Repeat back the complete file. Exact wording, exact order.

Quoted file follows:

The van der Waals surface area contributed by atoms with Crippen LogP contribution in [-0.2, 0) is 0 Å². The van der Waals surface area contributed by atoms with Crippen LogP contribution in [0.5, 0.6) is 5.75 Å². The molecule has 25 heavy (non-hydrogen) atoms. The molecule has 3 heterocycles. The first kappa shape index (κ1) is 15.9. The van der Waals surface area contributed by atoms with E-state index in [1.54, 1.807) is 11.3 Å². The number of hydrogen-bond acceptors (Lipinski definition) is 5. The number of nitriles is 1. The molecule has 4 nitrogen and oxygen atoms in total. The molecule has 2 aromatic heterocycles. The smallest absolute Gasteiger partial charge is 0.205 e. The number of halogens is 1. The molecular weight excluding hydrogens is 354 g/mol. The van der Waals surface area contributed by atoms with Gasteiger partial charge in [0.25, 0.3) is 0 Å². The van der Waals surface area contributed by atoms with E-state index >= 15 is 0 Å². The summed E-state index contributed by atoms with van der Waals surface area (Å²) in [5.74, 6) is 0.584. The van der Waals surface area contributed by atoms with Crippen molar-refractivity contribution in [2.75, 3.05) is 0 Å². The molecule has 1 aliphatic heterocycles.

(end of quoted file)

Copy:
The van der Waals surface area contributed by atoms with Crippen LogP contribution in [-0.2, 0) is 0 Å². The van der Waals surface area contributed by atoms with Crippen LogP contribution in [0.5, 0.6) is 5.75 Å². The molecule has 25 heavy (non-hydrogen) atoms. The molecule has 3 heterocycles. The first kappa shape index (κ1) is 15.9. The van der Waals surface area contributed by atoms with E-state index in [1.54, 1.807) is 11.3 Å². The number of hydrogen-bond acceptors (Lipinski definition) is 5. The number of nitriles is 1. The molecule has 4 nitrogen and oxygen atoms in total. The molecule has 2 aromatic heterocycles. The smallest absolute Gasteiger partial charge is 0.205 e. The number of halogens is 1. The molecular weight excluding hydrogens is 354 g/mol. The van der Waals surface area contributed by atoms with Gasteiger partial charge in [0.25, 0.3) is 0 Å². The van der Waals surface area contributed by atoms with E-state index >= 15 is 0 Å². The summed E-state index contributed by atoms with van der Waals surface area (Å²) in [5.74, 6) is 0.584. The van der Waals surface area contributed by atoms with Crippen molar-refractivity contribution in [2.75, 3.05) is 0 Å². The molecule has 1 aliphatic heterocycles.